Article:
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Wednesday, August 3, 2011

Trader Joe’s: Can you join a cult slowly?

Trader Joe’s arrived in my community last month. I had reviewed them before, but inspired by this week’s post at Write The Company, I planned an excursion to see if the home town service encounter was more compelling than the one I wrote about on a trip to the west coast.

Not unexpectedly, the place was packed.

Trader Joe’s enjoys a cult-like following wherever it crops up, and suburban Kansas was no exception. The number of patrons was the major difference between this visit and those I’ve had previously, in mostly west coast stores, and those other customers that finally turned the light on for me as to what the Trader Joe’s experience was all about.

It seemed every time I picked up a store-branded item – I’d guess 6 times in a 30 minute visit – a nearby customer either asked me whether the product I’d picked up was good, or offered their opinion on the product. The customer-to-customer interactions were rich throughout the store, and all based on the unique merchandise that Trader Joe’s carries. As time went on, I felt badly, as though I wasn’t contributing as much to the experiences of other shoppers as they were to mine.

All of my previous visits to Trader Joe’s had been in the middle of a mid-week day, few patrons, mostly rushing in to rush out. Now, I had seen it for the other side – where unhurried customers stroll through the store, asking other customers about the products and referring products they like to them, in a social network defined by the outer walls of the store.

At the checkout, the attendant gave me details about each of the products that I had purchased. When I asked her what proportion of customers she thought had been Trader Joe’s customers in other areas of the country and were familiar with the store, she astonished me with a reply of 90%.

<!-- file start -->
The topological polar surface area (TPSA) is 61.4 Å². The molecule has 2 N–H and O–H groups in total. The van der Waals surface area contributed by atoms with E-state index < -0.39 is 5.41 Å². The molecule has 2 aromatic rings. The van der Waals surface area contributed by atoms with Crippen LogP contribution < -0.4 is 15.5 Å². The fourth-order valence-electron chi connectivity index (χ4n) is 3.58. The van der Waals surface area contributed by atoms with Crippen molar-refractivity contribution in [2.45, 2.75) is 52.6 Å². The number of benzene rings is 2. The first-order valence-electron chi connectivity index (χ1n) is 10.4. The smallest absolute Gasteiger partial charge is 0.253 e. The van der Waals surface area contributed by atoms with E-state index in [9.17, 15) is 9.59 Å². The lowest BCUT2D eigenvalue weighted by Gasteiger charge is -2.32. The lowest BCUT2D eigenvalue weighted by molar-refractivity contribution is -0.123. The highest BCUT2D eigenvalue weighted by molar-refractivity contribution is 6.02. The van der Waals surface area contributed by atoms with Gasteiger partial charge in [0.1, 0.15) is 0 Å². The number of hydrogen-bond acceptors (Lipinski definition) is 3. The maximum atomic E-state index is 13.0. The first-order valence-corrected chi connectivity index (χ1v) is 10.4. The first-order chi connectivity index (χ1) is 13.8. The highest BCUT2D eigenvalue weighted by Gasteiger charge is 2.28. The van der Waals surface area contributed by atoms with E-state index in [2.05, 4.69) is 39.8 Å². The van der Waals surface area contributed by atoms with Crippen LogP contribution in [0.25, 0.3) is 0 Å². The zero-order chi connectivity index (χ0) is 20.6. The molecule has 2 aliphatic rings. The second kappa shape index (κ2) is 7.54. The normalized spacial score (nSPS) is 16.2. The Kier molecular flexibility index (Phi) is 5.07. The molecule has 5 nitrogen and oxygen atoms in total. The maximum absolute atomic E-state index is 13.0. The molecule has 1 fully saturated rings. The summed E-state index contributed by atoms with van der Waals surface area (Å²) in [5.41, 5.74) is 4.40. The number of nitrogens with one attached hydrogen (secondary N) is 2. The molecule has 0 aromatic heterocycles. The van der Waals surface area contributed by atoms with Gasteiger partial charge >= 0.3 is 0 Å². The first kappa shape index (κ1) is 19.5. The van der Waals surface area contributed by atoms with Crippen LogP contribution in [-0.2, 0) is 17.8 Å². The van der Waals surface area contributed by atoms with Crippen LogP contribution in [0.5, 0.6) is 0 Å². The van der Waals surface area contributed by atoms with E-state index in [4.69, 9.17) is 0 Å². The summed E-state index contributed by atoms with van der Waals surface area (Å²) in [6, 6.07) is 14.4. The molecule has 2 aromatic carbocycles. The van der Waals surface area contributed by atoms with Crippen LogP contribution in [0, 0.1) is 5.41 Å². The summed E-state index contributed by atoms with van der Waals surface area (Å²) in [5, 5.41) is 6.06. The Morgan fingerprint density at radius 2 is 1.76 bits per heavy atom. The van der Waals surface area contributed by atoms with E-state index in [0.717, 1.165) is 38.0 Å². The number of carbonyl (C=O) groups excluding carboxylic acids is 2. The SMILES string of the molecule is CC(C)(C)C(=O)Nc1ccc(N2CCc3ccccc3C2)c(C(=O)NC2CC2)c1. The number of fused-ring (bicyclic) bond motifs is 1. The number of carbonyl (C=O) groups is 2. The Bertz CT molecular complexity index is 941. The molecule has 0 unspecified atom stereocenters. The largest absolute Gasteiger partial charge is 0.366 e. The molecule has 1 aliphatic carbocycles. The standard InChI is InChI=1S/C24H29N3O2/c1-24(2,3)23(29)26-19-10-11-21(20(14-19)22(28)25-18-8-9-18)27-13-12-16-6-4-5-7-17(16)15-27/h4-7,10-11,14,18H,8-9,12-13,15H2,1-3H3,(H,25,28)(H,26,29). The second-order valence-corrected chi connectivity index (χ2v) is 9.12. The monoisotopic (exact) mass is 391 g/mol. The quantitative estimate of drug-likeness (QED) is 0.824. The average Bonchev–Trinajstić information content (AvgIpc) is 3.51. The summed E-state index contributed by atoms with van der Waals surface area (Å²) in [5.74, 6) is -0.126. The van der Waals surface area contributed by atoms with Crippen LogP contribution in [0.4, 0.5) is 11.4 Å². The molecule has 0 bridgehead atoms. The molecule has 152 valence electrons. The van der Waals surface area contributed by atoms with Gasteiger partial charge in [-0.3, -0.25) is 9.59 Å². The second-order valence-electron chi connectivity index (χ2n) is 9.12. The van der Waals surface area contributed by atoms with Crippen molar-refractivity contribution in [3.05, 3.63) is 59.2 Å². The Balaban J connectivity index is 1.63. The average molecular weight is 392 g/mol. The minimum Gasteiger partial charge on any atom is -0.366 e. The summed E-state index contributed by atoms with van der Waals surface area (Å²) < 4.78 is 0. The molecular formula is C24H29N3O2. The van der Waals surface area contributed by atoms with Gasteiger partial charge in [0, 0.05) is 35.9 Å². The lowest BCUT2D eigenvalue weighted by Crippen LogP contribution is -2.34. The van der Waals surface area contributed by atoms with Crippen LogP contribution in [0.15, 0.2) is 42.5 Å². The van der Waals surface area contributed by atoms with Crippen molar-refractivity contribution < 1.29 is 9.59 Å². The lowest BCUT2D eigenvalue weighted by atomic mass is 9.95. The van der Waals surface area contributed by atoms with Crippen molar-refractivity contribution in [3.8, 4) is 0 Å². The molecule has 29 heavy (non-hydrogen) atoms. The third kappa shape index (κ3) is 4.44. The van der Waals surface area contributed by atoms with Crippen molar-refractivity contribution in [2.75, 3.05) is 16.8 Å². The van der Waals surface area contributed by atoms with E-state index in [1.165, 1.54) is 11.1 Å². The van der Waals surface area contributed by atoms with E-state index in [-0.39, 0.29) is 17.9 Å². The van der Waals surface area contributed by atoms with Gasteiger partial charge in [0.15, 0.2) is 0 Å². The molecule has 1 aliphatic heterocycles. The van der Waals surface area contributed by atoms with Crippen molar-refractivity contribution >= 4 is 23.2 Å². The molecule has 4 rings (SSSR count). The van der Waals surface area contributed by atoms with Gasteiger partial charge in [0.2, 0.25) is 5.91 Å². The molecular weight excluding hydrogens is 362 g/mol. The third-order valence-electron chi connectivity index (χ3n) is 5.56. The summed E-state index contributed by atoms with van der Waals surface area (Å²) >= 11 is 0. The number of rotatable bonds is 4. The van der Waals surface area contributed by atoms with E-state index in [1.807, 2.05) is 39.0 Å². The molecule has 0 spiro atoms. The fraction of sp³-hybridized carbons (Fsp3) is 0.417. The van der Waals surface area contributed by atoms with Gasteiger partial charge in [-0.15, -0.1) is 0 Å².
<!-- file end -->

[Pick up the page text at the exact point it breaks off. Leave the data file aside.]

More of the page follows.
90% seems like a high estimate. But even if it were half that, you’d have a retail store, completely foreign to the region and open less than a month, where almost half of customers were familiar brand users. That’s still amazing.

I used the word “cult” before, and I think it does apply, in that a cult – in this case the Trader Joe’s experience – doesn’t make sense to people that aren’t “in” it, but it makes complete sense to those who are. My service encounter was terrific, and as a result, I'll go back and get a little more familiar with the cult-ure.

A sign near the exit reads, “There’s no place like Trader Joe’s.” The quote is likely a an outsider's nod to Kansas culture based on their perception, but for those that have indoctrinated into the experience, it’s an apt comment. For cult members, there really is no place like Trader Joe’s.

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